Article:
What is the difference between a felony and a misdemeanor?
How do you legally define it?
What are the essential elements you should know!
In this article, we will break down the legal definition of Misdemeanor vs Felony so you know all there is to know about it!
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Table of Contents
Difference Between Misdemeanor And Felony
In general, a misdemeanor crime is of less serious nature and provides for sentences that are not as long as felony crimes.
On the other hand, a felony crime is more serious in nature and will therefore have stricter punishments.
For example, in California, a person found guilty of a misdemeanor can be sentenced to jail time for no more than one year and may get fines of not more than $1,000.
A person found guilty of a felony crime can expect a punishment of more than one year in jail and fines potentially up to $10,000.
Types of Crimes
In the United States, the criminal laws in every state divide crimes into different categories and classes depending on their seriousness.
For instance, you have infractions, misdemeanors, and felonies.
Within each of the crime categories, you have different “levels” or “classes” as well.
It’s important to consult with a criminal lawyer in your jurisdiction to understand the crime categories, classes, and their nuances.
Infractions are generally “light” crimes or an offense that is minor.
Typically, a person committing an infraction is generally punished with a fine.
For example, a traffic ticket is an excellent example of an infraction.
The person will generally not get any jail or prison time and will be issued a fine.
Here are some examples of crimes that are “infractions”:
- Disturbing peace
- Failing to stop at a stop sign
A misdemeanor is an act that is considered a crime, it is more serious than an infraction and less serious than a felony.
For example, misdemeanor includes:
- Petty theft
- Being drunk in public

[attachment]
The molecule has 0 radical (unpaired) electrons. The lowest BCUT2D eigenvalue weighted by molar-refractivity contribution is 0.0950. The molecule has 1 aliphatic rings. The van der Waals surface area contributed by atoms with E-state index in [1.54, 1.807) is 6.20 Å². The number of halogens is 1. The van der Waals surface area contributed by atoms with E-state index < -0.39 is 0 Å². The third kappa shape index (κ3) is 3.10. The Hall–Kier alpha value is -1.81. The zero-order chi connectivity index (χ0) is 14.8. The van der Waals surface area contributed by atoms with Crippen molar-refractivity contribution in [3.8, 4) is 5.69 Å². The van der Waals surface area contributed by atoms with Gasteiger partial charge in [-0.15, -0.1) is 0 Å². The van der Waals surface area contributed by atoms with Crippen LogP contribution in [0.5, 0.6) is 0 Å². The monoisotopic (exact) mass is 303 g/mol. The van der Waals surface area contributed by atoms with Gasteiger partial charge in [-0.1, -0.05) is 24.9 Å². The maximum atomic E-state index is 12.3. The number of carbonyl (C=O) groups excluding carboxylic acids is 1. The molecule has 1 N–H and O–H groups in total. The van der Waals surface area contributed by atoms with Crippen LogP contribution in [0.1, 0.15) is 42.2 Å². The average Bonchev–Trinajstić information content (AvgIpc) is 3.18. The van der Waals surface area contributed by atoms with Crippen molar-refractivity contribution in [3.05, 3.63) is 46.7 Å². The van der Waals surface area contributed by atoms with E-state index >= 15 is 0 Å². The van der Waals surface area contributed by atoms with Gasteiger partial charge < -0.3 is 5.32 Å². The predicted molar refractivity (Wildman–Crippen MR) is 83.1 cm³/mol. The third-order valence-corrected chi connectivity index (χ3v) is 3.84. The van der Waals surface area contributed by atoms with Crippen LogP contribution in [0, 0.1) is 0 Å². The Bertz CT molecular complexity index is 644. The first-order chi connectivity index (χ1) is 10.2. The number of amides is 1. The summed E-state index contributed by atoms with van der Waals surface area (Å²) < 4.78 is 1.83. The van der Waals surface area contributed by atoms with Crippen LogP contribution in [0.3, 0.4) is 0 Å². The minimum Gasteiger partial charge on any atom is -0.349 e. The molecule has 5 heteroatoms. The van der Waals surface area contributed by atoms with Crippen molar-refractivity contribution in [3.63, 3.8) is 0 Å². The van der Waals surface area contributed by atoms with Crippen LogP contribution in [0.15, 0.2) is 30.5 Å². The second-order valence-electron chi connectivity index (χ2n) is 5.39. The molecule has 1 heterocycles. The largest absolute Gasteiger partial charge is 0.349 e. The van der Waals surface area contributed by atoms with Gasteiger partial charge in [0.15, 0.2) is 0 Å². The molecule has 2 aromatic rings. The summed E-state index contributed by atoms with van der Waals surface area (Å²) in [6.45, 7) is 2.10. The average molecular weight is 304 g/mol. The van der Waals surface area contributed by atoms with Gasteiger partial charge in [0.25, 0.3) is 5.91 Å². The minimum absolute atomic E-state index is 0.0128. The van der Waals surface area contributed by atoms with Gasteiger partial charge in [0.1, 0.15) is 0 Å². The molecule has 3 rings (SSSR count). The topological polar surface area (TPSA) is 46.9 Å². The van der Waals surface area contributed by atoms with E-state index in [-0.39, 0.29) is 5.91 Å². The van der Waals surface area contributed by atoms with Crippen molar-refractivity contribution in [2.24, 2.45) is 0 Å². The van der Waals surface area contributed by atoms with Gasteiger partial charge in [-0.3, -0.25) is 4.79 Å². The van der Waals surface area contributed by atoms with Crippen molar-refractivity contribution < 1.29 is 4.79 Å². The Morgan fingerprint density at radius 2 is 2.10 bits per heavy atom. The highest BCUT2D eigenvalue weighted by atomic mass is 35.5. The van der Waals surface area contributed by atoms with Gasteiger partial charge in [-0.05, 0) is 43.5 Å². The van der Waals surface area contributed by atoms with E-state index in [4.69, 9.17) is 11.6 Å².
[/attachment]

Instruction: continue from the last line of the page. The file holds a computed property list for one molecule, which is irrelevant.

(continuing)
- Domestic violence
The punishment for misdemeanor can be:
- Jail time for up to a year
- Fine for up to $1,000
- Community service
Under the federal sentencing guidelines, misdemeanors carry different imprisonment terms depending on their class:
- Class A misdemeanor will get at least six months of jail but no more than one year
- Class B misdemeanor will get at least thirty days of jail but no more than six months
- Class C misdemeanor will get at least five days of jail but no more than thirty days
Quite often, the convicted offender will serve his or her jail time in a local county jail as opposed to a high security prison.
A felony is a crime that is considered serious by society.
For example, felony includes:
- Lewd acts with a child
- Sale of drugs
- Vehicular manslaughter with gross negligence
The punishment for a felony crime can be:
- Jail or prison for a minimum of one year and up to life in prison
- A fine of up to $10,000
Some jurisdictions in the United States also carry a death penalty depending on the seriousness of the felony.
The US federal laws classify felonies in different classes:
- Class A felony can give life imprisonment or death penalty
- Class B felony can get up to twenty-five years of prison or more
- Class C felony can get more than ten years but up to twenty-five years of prison
- Class D felony can get more than five years but less than ten years
- Class E felony can get more than one year but less than five years
There are certain offenses called “wobblers” or “wobbler offenses”.
In essence, the prosecutor can choose to charge them as either a misdemeanor crime or a felony crime.
Typically, the prosecutor will assess the facts of the case to decide if the defendant should be charged with a misdemeanor versus felony.
For example, a wobbler offense can be:
- Brandishing a weapon
- Assault with deadly weapon
- Elder abuse
The prosecutor will consider various elements to make a decision on how to prosecute the crime, such as:
- The criminal history of the accused
- The circumstances of the crime
- If the accused was charged for the same crime in the past
Felony vs Misdemeanor Takeaways
Is a misdemeanor a felony?
What’s the difference between a misdemeanor and a felony?
Let’s look at a summary of our findings.
Misdemeanor vs Felony
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